Rick Rainsford is trapped on a deserted island with his reluctant companion, Anna. While attempting to save another gravely injured survivor they find themselves hunted by Zaroff, a ... See full summary »
The Most Dangerous Game is a near full length film (1 hour long) brought to you by Jaca Film and LegEdit. The Most Dangerous Game is about a man by the name of Renegade (Andrew Ringate) ... See full summary »
After their luxury cabin cruiser crashes on a reef, Bob Rainsford finds himself washed ashore on a remote island. He finds a fortress-like house and the owner, Count Zaroff, seems to be quite welcoming. Apart from Zaroff's servant Ivan, the only other people present are Eve Trowbridge and her brother Martin, also survivors of their own shipwreck. Other survivors are missing however and Rainsford soon learns why. Zaroff releases them into his jungle island and then hunts them down in his grisly "outdoor chess" game! Then after Martin disappears, Bob realizes that he and Eve are to be the next "pawns" in Zaroff's deadly game. Written by
A few seconds after Bob and Eve first enter the jungle together, the branches and leaves of a small tree in the foreground shake and sway dramatically. While the tree is swaying, presumably from the wind, the rest of the vegetation in the scene is absolutely stationary. See more »
The channel's here on the chart, all right, and so are the marking lights.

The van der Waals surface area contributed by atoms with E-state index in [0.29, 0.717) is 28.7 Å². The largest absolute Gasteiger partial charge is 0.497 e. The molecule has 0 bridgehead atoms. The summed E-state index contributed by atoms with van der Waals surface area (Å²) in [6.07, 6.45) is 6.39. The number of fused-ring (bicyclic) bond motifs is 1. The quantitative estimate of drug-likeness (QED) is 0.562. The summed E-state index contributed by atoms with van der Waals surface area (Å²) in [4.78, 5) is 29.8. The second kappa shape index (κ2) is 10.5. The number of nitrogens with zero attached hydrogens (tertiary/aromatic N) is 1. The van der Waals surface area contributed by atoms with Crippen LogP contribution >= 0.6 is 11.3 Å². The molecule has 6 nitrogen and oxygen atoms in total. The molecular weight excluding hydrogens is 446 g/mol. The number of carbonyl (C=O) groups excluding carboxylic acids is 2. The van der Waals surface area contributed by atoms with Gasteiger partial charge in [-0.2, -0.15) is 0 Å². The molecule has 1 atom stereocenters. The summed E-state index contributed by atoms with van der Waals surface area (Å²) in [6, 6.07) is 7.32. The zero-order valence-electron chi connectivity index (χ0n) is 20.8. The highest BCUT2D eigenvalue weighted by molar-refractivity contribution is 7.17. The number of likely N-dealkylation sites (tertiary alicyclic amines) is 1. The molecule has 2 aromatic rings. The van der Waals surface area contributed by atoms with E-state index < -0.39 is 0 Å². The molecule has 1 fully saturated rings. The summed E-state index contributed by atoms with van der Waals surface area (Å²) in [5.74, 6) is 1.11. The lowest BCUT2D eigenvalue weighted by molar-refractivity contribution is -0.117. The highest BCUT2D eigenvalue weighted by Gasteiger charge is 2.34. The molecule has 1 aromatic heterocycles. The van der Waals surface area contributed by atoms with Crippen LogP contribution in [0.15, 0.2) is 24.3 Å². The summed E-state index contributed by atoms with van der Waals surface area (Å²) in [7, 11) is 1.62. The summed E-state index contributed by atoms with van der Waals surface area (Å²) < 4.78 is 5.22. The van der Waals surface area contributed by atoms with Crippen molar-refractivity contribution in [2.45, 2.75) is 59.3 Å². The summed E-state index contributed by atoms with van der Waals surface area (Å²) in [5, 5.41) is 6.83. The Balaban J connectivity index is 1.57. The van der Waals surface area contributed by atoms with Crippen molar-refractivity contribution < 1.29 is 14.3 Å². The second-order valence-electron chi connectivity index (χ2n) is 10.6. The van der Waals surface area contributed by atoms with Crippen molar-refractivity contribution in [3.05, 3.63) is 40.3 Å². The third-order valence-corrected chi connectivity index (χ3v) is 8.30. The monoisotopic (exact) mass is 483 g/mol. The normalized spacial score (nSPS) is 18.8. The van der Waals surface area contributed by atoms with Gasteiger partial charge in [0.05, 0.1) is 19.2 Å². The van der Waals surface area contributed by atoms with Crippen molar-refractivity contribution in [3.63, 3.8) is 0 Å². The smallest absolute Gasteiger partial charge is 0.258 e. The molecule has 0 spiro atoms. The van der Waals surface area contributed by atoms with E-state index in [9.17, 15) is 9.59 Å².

Then what's wrong with them?
Those lights don't seem to be in just the right place. They're both a bit out of position according to this.
Two light buoys means a safe channel between the world over!
"Safe between the world over" doesn't go in these waters.
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A solid little thriller with several things going for it, "The Most Dangerous Game" easily holds your attention all the way through, even at the more predictable points. It takes good advantage of an often-used plot idea, without trying to squeeze too much out of it. Joel McCrea makes a likable and confident hero, and he fits in well with Leslie Banks and with "King Kong" stars Fay Wray and Robert Armstrong. Banks's performance is a little on the eccentric side, but he has enough energy to make the character and the plot work most of the time.
The opening sequence is a little slow, but it does set up some of the themes of the rest of the movie. The first half of the movie is generally predictable, yet even so it builds up a good amount of tension. In the last half, the suspense is sustained quite well for an extended time, and though the last few scenes may lack plausibility, they work well dramatically because they were set up carefully. Overall, it is an effective and rather efficiently-made thriller.
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